The Southern Cross. PUBLISHED WEEKLY. INVERCARGILL : SATURDAY, DEC. 15 General News.
Following the custom of formei* years the young people of Invercargill hold a ball on New Year’s night. Last year the hall was crowded, and Mr T. Clarke, the secretary, has the arrangements well in hand, and this 1907 ball promises to eclipse all previous efforts. Anniversary services in connection with the Clifton Primitive Methodist Church will be held on Sunday (Dec. 16th). The afternoon service, at 3 o’clock, will be conducted by the Rev. Dr. Dunlop. There will also be an evening service at 7 o’clock, conducted by Mr Henry. The Bluff Band intend holding a monster picnic on Ward Parade on Boxing Day. Arrangements are well in hand, and an enjoyable outing is promised. There is no charge for admission, and all are welcome. The band has done good service at the port, and doubtless there will be a largo attendance. A collection in aid of the lustre; is of fund will be taken up. The benefit concert for the Hasle-more-Paton fund promises' to be a huge success. A rare musical treat is assured. Amongst the performers are Messrs Thompson, Lillicrap, Webb, Cooks on, Trist Searell, Le Petit, Taylor, W. Ferguson, Rev. Mitchell, and Mr T. J. Kings!and. By special request “The Idlers” will render some of their humorous items. The tickets have been selling splendidly, and a bumper house is anticH pated. Ensign Home, officer in charge of the local Salvation Army has secured the new Municipal Theatre for a limelight entertainment. The Ensign has been fortunate in securing the services of Brigadier Knight, of Christchurch, to conduct the service. Mr C. S. Ross will wotk the limelight, and a number of pictures, and songs of a religious character will be shown, and no doubt there will be a very large gathering on Sunday, 23rd Dec. The energetic office-bearers of the Clifton, Woodend, and Bluff Athletic Society are sparing no pains to. ensure a big attendance on Boxing Day. The tender of Mr Shave to supply logs for the chopping and sawing events has been accepted, and it has been decided that the chopping event (underhand) be square cut, as the majority of chopping men are used to that style. While Mr John McGrqgor was going towards one of the gates at the show on Wednesday the stallion Avon Prince, belonging to Mr Matear, of Wendon, was being led out by an attendant, and as the man passed the horse, it lashed out and struck him a fearful blow on the head. He was taken to the hospital unconscious 1 . Mr McGregor, who is an elderly man and unmarried, has lately lived at Glenham, but for a number of years resided at Makarewa. The occurrence emphasises the need for regulating the traffic to and from the show. As far back as 1904, Mr Rennie, Corporation Inspector, urged that separate gate accommodation should be provided for stock and vehicles. When we went to press' it was ascertained that the injury was not so serious as at first anticipated, and that the sufferer will be able to leave the institution in a few days. The North Invercargill school committee, at its meeting held on Monday, 10th inst., decided to close the school for the Xmas holidays, dating as from Friday, 21st inst. The inspector, in his annual examination report expressed himself as generally well pleased with the -efficiency, tone, and good conduct of the school, and the excellent result attained by the pupils, and the Committee, in deal- 1 ing with same, expressed itself as highly gratified, and considered that the best thanks of the community Was due to Mr H. McChesney, who had charge of the school during Mr Inglis’ absence in Dunedin, the secretary being instructed to write to Mr McChesney accordingly. A concert in aid ol the prize fund will be held on Tuesday, 18th inst., in the Town Hall, when a good programme, consisting of items by the school children and songs, recitations, etc., by friends will be submitted.
The Caledonian Society oi Southland, which has done so much to enable thousands of people to enjoy themselves on New Yeai s aj, .as issued a most attractive programme The sum of £250 will be given 11 prizes, which is more than has been given here before, and is probably a record for one day’s sports. Entries close on 27th inst. dhe gathexing has excited widespread interest in athletic circles, and athletes of note are expected from all parts of the colony, and some Australian visitors are also likely to compete. The spirited policy of the directors deserves success. A sacred concert in aid of the Sunday school, funds of the Presbyterian Church, Otcramika, is to be held on .Wednesday evening, .December 19th. A good programme has been arranged. Otatara, now well-known as Raymond’s Land, is in possession of a gentleman who claims to be the first immigrant’s son born in N.Z. His parents were passengers to Port Chalmers by the Phillip Laing, and he was born three days after the vessel arrived in the colony. If any others can claim the honour we shall be pleased to hear from them. By the death on the 7th inst. of Mrs Anna Macdonald, wife of Mr Macdonald, Riverton lost a very old and highly-respected resident. She came to Southland from Victoria 37 years ago, and soon became ab active worker in the local Presbyterian chdrch. For some years she acted as Superintendent of the Sunday School, a work for which her educational attainments and musical ability made her well qualified. She also acted as organist of the church for a time. She had devoted herself for many years to the teacafing of music,a work in which she was eminently successful. Mrs Macdonald is survived by her husband, her son, Mr Malcolm Macdonald, and two daughters, Mrs J. Cassels, of Christchurch, and Mrs Philp, of Riverton. A sports gathering is to be held at the Wallacetown Junction on the 28th Dec. The recently-formed athletic club at Makarewa are the promoters, and a splendid programme has been arranged, for which good prizes are offered. The secretary is Mr JaS. McCloskie, and further particulars can be obtained and entries made with Mr Geo. Woods, at his Uycle Depot, Dee street, Invercargill. Mr R. Allen has been advised that Miss Atkinson of Invercargill has been awarded gold, silver, and bronze medals for her collection of 12 assorted conserves, preserves, and bottled fruits, and collection of nine assorted pickles, sauces and chutneys. The lady is to be congratulated on her success in an important branch of domestic work. Her victory is a good advertisement for the town, and justifies the energy displayed by Mr Allen in seeking to have Southland well-represented at the Exhibition. It seems only a short time ago since Britons and' Boers were contending for supremacy in the Transvaal, and yet Tuesday night found members of the Southland Contingents holding their fourth annual reunion in Raeside’s -well-appointed dining room; Lieut.-Col. Hawkins presided over a very pleasant gathering. Song®, speeches., and recitations followed a nicely-laid and appetising supper. 'As the result of Mr Devlin’s- visit to Invercargill £IOO was received for the Home Rule fund ; at Gore the same amount was obtained, including £25 from Queenstown ; and at Dunedin on Wednesday £3OO was subscribed. The programmes* issued by the N.Z. Exhibition Commissioners for the championship athletic sports are now to hand. The gatherings are to take place in the Exhibition grounds on 24th and 26th January, and will be under the jurisdiction and rules of the N.Z. Athletic Union. Foremost amongst the important items is the Sheffield Handicap, for which the first prize is £4O, second £lO, third £5, and: fourth £2. The entry money for this event is small, being only 10s, and no acceptances are required. First prize for 75 yards handicap is £lO, and for most points in wrestling the late R. J. Seddon’s medal is given. His Excellency the Governor donates a trophy in gold for the young ladies’ Highland Fling ; Sir ‘J. G. Ward a trophy for most points in bagpipe events ; the President, N.Z. Athletic Union (Mr G. W. Woods) gold medal for Highland dancing ; and the Hon. Geo. Fowlds, Minister of Education, gives* an artistic pennant or flag to the Schools Relay Race.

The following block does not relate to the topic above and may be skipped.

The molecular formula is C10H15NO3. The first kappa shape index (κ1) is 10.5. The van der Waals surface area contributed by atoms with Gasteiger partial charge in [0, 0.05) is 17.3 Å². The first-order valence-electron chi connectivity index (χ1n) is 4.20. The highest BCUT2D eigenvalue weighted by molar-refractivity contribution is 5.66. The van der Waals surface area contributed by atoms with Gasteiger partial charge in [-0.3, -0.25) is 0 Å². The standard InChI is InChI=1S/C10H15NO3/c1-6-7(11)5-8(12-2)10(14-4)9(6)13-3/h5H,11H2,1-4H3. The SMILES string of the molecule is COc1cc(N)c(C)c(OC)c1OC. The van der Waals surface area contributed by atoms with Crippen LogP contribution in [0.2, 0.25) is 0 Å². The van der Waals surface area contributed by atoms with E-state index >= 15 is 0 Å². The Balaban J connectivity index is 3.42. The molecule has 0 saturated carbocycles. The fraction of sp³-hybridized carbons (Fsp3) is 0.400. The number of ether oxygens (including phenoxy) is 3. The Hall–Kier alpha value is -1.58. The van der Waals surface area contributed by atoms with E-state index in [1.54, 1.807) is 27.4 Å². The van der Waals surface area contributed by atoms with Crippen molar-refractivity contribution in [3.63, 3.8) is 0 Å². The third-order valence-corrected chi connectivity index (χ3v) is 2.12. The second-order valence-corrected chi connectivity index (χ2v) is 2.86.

Mails for the United Kingdom and America close at Invercargill at 12.45 p.m. on Monday, and for Aush tralia and Britain at r 2.45 p.m. on Tuesday. The Irish Athletic Society held their annual meeting on Thursday night, and after transacting some business adjourned to Tuesday next. Great changes will be made in the programme for the sports on 13th March. It is held that chopping and sawing events have had their day, and these will be dropped, the £25 thus .saved going to increase their Sheffield Handicap and other races. Other alterations will also be made in the direction of still further popularising the games. At the meeting of the Starr-Bow-kett Society on Wednesday night the sum of £SOO ballotted for in No. 1 Group, fell to No. 118, held by one member. In Group No. 2 a free loan of £SOO was taken by No. 147, held by two members. The sale of £SOO in Group No. 1 realised £59. A very old house at Waikiwi, formerly occupied by Mr J. A. Richter, was burned down on Tuesday night. It had been recently bought by Mr Campbell of Asher’s Siding, who intended to take possession in a day or two. Mr Arnold Stewmrt, who recently entered the railway service at Invercargill, and was afterwards transferred to Gore, was injured on Wednesday by one of the express engines. His left knee, leg, and side were severely bruised. He was removed to the Invercargill hospital and is now very much better. .He will be able to'leave the institution shortly. Mr A. Bain has been elected chairman of the Hospital axxd Chari table Aid Board for the ninth year in succession. The Hon. Mr McNab, Minister of Lands*, at Balclutha :—"We hope to be able to put such an area of land in the market that may satisfy the existing demand. The compulsory clause of the existing Act is not sufficient to do that. In Auckland they said ; 'We want all or nothing.’ I said : ‘You are not Scotchmen. A Scotchmen never puts himself in the position of getting nothing.’ ” (Loud laughter.). Mr Jas. Forrester, a member of the "Southern Cross’’ staff, won the third prize in the All Nations* Art Union, held in Oamaru recently. The prize is a pair of handsome painted mirrors valued at £7 10s. The death has taken place at Wai-t-riiwa of Mr Daniel Blue at t*h|e comparatively early age of thirty-eight years. Mr Blue early evinced a great liking for music, his favourite instrument being the violin. He attained great proficiency as a player, and was well-known and highly esteemed in local musical circles* as* the capable leader of a fine orchestra, until laid aside from active life through an affection of the lungs*. He struggled bravely against the inroads of ill-health, but gradually weakened till the end came, and he passed to the choir invisible. His parents and friends command the sympathy of many friends in their sorrow. The steamer Rimu, belonging to Invercargill, was at Tautuku on Saturday, and loaded 63 bales of dressed flax from Messrs Hurring’s mill, while on her previous trip she took 60 bales. Messrs* A. W. Hogg (of Dunedin) and Mackie (sawmiller, of Stewart Island) who are connected with the company, lately formed to acquire the Tautuku sawmilling plant from Mr Clark, have been on the ground, but the Balclutha Free Press states that before entering on their scheme of development the company intend to have a flat-bottomed steamer specially built for timber-carry-ing purposes. Old identities learned with regret of the death on Monday last of Mr David Thomson, of Leet street. Coming from Scotland to Victoria in his youth, he took part in the stirring experiences of goldfields life for a time, and coming to New Zealand renewed his quest for gold in the Lakes district and elsewhere. He settled at Tnvercargill some years ago, and was engaged in business* for a time. Of active habits, he was* always out and about until a few weeks ago, when he became seriously ill, and passed away as Although he took no part in public life he kept himself well acquainted with passing events, especially in politics, and had many a good story to tell of the early days*. Mr Thomson who was in his 69th year, is survived by Mrs Thomson and three daughters.